On the Road: How Jack Kerouac Influenced This Post
Posted on September 12, 2012
I loved my MFA program, but I have one major gripe — the literary treatment of Kerouac, the utter disrespect of his style. And I’m not talking about from the teachers; I’m not talking about even the students. Well, maybe a little bit, but it is done with a lot of love and respect. In learning to write, Kerouac is seen as a piranha, a plague set forth on the young by literary Gods. I will smite you if you try to write like Jack Bloody Kerouac! Fifty years later, he’s still criticized because he wrote too damn fast. Jesus, Bradbury wrote Fahrenheit 451 in the basement of a library with a coin-operated typewriter….in nine days.
I can still hear someone saying, “But he didn’t use proper grammar.”
“Well screw your proper propaganda and your literary fascism.”
Ah, I know I’m being a bit over the top here, but there used to be a generation of writers who didn’t pretend like they were too cool to talk and argue about our literary forefathers. Maybe I’m preaching to the choir when I say this, or maybe I’m the madman standing on his soapbox — sounds kind of cool actually — but I started to think about Kerouac earlier today, because of a Facebook conversation I had. Let me explain.
In December, “On the Road,” will be released as a feature film. On Facebook, I wrote I was excited. Some people were, and others just couldn’t envision that the movie would be good — a butchery of a classic and cultural changing novel.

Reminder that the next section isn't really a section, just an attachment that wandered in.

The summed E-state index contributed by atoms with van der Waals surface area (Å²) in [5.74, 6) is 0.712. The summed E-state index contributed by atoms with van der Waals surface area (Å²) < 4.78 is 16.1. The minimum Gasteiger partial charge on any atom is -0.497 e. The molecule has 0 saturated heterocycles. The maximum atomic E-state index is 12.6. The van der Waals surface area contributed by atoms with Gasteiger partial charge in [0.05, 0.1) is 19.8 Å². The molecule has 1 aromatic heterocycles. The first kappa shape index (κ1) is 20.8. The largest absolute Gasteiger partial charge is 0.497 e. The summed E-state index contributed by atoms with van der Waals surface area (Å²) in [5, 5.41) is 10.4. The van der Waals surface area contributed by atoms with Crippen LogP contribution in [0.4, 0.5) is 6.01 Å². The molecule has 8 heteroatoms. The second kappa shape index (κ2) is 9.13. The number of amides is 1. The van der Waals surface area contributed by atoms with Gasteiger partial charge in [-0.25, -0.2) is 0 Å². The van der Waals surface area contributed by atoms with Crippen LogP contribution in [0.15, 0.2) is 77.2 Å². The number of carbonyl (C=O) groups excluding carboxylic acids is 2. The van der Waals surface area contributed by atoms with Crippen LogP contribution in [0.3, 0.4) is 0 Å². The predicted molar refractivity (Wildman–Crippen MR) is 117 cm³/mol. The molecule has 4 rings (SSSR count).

Well, all I know — whether the movie is good or bad or whether Kristen Stewart can or can’t make more than one facial expression — is that I can’t wait to see this movie. This post isn’t really going anywhere. I’m kind of just free-flowing, writing as if Kerouac would. Right now, I’m not sure what the next sentence is going to be. But all I hear is the blip-blopping piano chords from Thelonious Monk. What a musician! He was trying to play notes together in a way to approximate the inability of a piano to reach quarter tones. Usually, it was cacophony given a beauty and releasing it free from contemporary melodic understand. Whew!
Ah, the song just ended. It was Blue Monk. When I was working at the rehab center, over a month ago, there was this great musician who cared a ton about the kids. He taught me how to play blue monk. That opening riff was so tough to learn. But I just kept trying to practice it. And I don’t think I have figured out yet. Just thought I would mention this guy. I was happy to have music.
That drive, Long Beach to Woodland Hills, killed me. I was just talking to Heron about this earlier — I was not happy doing that drive. I was miserable. But today, for the first time I can say in an honest way, I’m doing what I love. That’s what I’ve been trying to find. That exact idea. I’m doing what I love. I’m squeaking by. But this is where I want to be.
And, so, that’s how Kerouac influenced this post.